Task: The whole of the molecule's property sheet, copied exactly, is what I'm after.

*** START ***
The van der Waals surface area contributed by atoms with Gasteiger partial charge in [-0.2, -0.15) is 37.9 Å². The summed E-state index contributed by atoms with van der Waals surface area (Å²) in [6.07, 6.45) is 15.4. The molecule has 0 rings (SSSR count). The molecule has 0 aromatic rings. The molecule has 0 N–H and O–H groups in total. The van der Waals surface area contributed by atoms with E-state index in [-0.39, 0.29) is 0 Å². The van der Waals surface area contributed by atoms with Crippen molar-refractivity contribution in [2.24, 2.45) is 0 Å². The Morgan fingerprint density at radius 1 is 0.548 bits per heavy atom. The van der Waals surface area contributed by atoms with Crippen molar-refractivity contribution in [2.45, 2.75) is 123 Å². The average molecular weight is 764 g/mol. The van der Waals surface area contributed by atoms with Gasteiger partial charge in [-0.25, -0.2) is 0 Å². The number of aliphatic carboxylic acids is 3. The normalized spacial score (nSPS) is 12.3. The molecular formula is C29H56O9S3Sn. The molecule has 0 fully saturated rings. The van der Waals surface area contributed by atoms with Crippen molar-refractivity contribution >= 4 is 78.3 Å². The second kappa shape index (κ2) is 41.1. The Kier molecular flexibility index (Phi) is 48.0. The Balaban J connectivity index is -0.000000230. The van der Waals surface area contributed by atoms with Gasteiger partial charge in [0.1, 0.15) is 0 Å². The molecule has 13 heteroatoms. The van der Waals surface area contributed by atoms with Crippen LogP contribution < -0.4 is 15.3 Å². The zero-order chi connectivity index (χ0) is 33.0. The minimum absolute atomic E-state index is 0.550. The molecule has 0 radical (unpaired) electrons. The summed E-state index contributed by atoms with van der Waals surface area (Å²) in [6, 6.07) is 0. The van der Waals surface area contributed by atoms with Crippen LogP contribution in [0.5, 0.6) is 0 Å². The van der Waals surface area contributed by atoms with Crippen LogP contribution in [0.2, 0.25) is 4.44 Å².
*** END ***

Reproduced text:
The van der Waals surface area contributed by atoms with Gasteiger partial charge in [-0.2, -0.15) is 37.9 Å². The summed E-state index contributed by atoms with van der Waals surface area (Å²) in [6.07, 6.45) is 15.4. The molecule has 0 rings (SSSR count). The molecule has 0 aromatic rings. The molecule has 0 N–H and O–H groups in total. The van der Waals surface area contributed by atoms with E-state index in [-0.39, 0.29) is 0 Å². The van der Waals surface area contributed by atoms with Crippen molar-refractivity contribution in [2.24, 2.45) is 0 Å². The Morgan fingerprint density at radius 1 is 0.548 bits per heavy atom. The van der Waals surface area contributed by atoms with Crippen molar-refractivity contribution in [2.45, 2.75) is 123 Å². The average molecular weight is 764 g/mol. The van der Waals surface area contributed by atoms with Gasteiger partial charge in [-0.25, -0.2) is 0 Å². The number of aliphatic carboxylic acids is 3. The normalized spacial score (nSPS) is 12.3. The molecular formula is C29H56O9S3Sn. The molecule has 0 fully saturated rings. The van der Waals surface area contributed by atoms with Crippen molar-refractivity contribution >= 4 is 78.3 Å². The second kappa shape index (κ2) is 41.1. The Kier molecular flexibility index (Phi) is 48.0. The Balaban J connectivity index is -0.000000230. The van der Waals surface area contributed by atoms with Gasteiger partial charge in [0.1, 0.15) is 0 Å². The molecule has 13 heteroatoms. The van der Waals surface area contributed by atoms with Crippen LogP contribution < -0.4 is 15.3 Å². The zero-order chi connectivity index (χ0) is 33.0. The minimum absolute atomic E-state index is 0.550. The molecule has 0 radical (unpaired) electrons. The summed E-state index contributed by atoms with van der Waals surface area (Å²) in [6, 6.07) is 0. The van der Waals surface area contributed by atoms with Crippen LogP contribution in [0.5, 0.6) is 0 Å². The van der Waals surface area contributed by atoms with Crippen LogP contribution in [0.2, 0.25) is 4.44 Å².